10 projects get UN funding to pursue seafood sustainability projects

Published on
August 29, 2022
Fishers in the South Pacific

The United Nations Development Program (UNDP) has funded a second cohort of 10 ocean innovators with the hop of bringing economic benefits to small-island developing states and least-developed countries.

UNDP’s Ocean Innovation Challenge is part of UNDP’s Ocean Promise to deliver at least 100 ocean innovations by 2030. OIC provides up to USD 250,000 (EUR 250,000) over two years to develop innovative solutions that are transformational, scalable, and replicable. Projects are chosen based on their potential tap into new technologies and approaches to end overfishing and illegal, unreported, and unregulated (IUU) fishing, contributing to the U.N.'s Sustainable Development Goal 14.

  • Surrey Space Centre is using automated space-based maritime surveillance to detect “dark” ships involved in IUU fishing.
  • WWF Peru will scale up the use of “TrazApp” a traceability system, to improve illegal fishing detection andtransparent fisheries management.
  • ODI is focused on distant-water fishing, which is often connected to IUU and has been documented to exhaust fish stocks, particularly in the waters of low-income countries. ODI will visualize, define, and investigate the scale, form, and behavior of international and national DWF fleets within the exclusive economic zones (EEZ) of developing nations.
  • SafetyNet Technologies will test effectiveness of bycatch reduction technologies in an Ecuadorian nearshore gillnet fishery.
  • The MarViVa Foundation is partnering with multiple Costa Rican groups to consolidate innovative best practices in longline pelagic fisheries to reduce bycatch and capture of vulnerable species in Pacific EEZs.
  • SmartFish Recate de Valor AC’s value rescue model links small-scale cooperatives that adopt or maintain sustainable fishing practices to better-paying markets that value premium quality seafood.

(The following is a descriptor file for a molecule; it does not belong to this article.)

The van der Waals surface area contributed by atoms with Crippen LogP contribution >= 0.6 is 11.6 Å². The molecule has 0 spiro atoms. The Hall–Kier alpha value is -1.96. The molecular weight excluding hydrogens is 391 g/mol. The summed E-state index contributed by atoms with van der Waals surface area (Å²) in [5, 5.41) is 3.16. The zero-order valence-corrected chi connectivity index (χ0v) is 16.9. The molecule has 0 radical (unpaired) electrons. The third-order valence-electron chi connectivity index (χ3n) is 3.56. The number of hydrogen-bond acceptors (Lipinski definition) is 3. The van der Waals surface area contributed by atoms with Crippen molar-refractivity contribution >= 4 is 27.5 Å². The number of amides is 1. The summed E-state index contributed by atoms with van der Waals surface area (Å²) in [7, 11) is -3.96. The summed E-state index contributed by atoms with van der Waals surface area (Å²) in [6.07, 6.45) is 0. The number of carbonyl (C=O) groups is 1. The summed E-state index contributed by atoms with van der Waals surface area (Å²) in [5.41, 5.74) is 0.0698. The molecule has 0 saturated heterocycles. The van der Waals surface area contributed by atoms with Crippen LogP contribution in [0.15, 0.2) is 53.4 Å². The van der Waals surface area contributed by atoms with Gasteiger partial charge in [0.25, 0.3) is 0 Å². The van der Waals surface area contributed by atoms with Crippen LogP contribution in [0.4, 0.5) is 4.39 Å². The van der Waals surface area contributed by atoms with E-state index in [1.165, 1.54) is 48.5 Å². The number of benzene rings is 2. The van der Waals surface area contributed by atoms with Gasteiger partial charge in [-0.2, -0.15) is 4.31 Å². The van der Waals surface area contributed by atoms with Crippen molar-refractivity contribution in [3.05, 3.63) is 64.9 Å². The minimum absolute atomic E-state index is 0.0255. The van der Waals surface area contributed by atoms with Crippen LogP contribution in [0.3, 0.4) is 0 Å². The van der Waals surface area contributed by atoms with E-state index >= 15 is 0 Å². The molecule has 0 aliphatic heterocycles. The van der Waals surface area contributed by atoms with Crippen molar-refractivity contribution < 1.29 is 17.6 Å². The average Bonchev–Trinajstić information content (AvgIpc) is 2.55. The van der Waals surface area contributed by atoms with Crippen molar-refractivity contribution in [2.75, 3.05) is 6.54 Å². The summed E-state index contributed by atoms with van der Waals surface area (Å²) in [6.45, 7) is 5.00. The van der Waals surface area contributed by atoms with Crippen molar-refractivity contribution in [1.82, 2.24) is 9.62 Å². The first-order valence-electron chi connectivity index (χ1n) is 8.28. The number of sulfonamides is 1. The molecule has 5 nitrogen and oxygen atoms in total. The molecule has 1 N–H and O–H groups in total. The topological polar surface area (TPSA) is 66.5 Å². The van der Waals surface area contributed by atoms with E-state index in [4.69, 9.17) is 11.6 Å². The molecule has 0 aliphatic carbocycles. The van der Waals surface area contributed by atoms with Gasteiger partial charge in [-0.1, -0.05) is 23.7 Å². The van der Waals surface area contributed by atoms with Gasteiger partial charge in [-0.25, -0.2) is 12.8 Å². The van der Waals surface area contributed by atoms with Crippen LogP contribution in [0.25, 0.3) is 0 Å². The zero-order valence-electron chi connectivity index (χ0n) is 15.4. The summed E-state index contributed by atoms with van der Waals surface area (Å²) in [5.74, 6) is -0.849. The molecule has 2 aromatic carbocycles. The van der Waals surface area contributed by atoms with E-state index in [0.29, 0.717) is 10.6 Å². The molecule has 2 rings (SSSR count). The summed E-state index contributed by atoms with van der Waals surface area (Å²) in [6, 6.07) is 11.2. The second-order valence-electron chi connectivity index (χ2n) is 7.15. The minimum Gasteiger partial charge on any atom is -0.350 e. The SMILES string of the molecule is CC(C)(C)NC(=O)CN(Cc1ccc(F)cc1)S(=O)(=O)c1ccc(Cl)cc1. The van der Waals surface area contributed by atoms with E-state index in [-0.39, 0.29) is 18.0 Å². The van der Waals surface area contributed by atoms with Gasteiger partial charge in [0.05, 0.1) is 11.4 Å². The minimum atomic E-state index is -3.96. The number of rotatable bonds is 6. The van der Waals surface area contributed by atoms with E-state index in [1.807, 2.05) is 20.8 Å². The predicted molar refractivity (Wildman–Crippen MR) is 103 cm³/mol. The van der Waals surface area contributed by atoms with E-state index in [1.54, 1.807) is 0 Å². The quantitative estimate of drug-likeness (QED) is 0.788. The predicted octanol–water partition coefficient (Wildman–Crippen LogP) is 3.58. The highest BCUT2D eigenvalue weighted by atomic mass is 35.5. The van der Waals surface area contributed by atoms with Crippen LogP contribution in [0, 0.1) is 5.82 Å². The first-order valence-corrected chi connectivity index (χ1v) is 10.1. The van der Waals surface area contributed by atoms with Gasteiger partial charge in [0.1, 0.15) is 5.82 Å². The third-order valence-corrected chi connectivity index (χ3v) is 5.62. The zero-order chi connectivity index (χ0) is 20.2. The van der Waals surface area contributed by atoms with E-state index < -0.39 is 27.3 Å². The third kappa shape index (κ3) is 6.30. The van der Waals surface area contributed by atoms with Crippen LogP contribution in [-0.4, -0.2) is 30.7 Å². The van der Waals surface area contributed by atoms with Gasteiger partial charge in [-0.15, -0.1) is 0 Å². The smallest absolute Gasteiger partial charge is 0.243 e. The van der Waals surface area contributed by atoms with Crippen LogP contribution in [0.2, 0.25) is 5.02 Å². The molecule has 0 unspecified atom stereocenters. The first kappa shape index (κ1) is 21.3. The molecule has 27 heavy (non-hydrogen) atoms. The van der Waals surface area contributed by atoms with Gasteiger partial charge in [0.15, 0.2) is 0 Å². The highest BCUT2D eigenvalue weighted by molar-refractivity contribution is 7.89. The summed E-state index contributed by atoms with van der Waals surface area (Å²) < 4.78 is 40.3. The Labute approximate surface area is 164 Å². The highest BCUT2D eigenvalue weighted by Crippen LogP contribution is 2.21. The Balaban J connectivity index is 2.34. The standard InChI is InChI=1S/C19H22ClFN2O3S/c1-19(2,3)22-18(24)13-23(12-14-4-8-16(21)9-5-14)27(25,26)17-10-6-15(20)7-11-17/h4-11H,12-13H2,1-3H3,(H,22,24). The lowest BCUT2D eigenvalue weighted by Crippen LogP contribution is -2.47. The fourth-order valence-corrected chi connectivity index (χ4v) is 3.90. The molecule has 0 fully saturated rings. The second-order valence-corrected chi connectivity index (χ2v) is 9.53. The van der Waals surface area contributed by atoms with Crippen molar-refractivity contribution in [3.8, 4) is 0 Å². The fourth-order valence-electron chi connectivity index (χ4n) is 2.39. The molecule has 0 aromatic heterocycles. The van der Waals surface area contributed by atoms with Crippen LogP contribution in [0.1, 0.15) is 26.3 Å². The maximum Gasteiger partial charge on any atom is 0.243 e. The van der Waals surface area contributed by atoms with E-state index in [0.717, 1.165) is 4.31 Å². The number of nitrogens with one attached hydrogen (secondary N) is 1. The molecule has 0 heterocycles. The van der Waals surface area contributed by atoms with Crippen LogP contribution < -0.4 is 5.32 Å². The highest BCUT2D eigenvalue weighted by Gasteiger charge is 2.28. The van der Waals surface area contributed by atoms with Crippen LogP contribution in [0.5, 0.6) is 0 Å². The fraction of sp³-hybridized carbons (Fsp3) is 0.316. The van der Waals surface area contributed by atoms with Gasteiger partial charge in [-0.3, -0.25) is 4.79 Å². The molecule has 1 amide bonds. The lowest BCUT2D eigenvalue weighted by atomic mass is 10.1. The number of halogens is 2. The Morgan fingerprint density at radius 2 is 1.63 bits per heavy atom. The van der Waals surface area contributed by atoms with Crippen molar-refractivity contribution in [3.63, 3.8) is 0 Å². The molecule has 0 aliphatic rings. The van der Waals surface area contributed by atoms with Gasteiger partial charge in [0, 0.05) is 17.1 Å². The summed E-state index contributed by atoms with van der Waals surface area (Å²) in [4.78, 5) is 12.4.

• The international Pole and Line Foundation (IPNLF) Maldives is developing an exclusive digital market platform for women of the Maldives to let them account for their own production and sales data, receive payments directly with no middleman, and conduct final transactions online to build credit histories and access financial tools.
  • The Sustainable Fisheries Partnership is fostering universal fishery identifiers as an integral part of fisheries and seafood business operations. The outcome will be a public database of fishery IDs to improve fisheries management through a more transparent flow of information.
  • Yayasan IPNLF Indonesia aims to address issues in Indonesia of harvest loss due to inefficient supply chains, lack of infrastructure, and other inadequate systems. The innovation will deploy off-the-grid, solar-powered ice-making machines in remote fishing communities.
  • The University of Exeter will develop a novel genetic tool to contribute to the critical sustainable management of wild stocks and stock enhancement programs. As well as work directly with fishers to transfer the attest global grow-out aquaculture technology and co-design small-scale grow-out operations for Caribbean spiny lobster.

According to a report produced at the 2022 U.N. Ocean Conference, there are around 60 million people employed part- or full -time in small-scale fisheries, with around 21 percent being women. Around 600 million livelihoods rely on fisheries and aquaculture, showing "a significant need for innovations to improve fisheries management and enforcements of strict compliance to sustainability."

In recognition of the significant role of small-scale fisheries, fish farmers, and the seafood sector, 2022 was declared by the United National General Assembly, the International Year of Artisanal Fisheries and Aquaculture.

“Small-scale fishers don’t have the latest technology, much-needed finance, and access to international markets. UNDP aims to address this gap by identifying innovative approaches to ocean restoration and protection – helping to boost livelihoods and advance the blue economy,” U.N. Assistant Secretary General Haoliang Xu, the director of UNDP’s Bureau for Policy and Program Support, said in a statement.

Photo courtesy of stbar1964/Shutterstock 

Contributing editor/Reporting from Hawaii, U.S.A.

Want seafood news sent to your inbox?

You may unsubscribe from our mailing list at any time. Diversified Communications | 121 Free Street, Portland, ME 04101 | +1 207-842-5500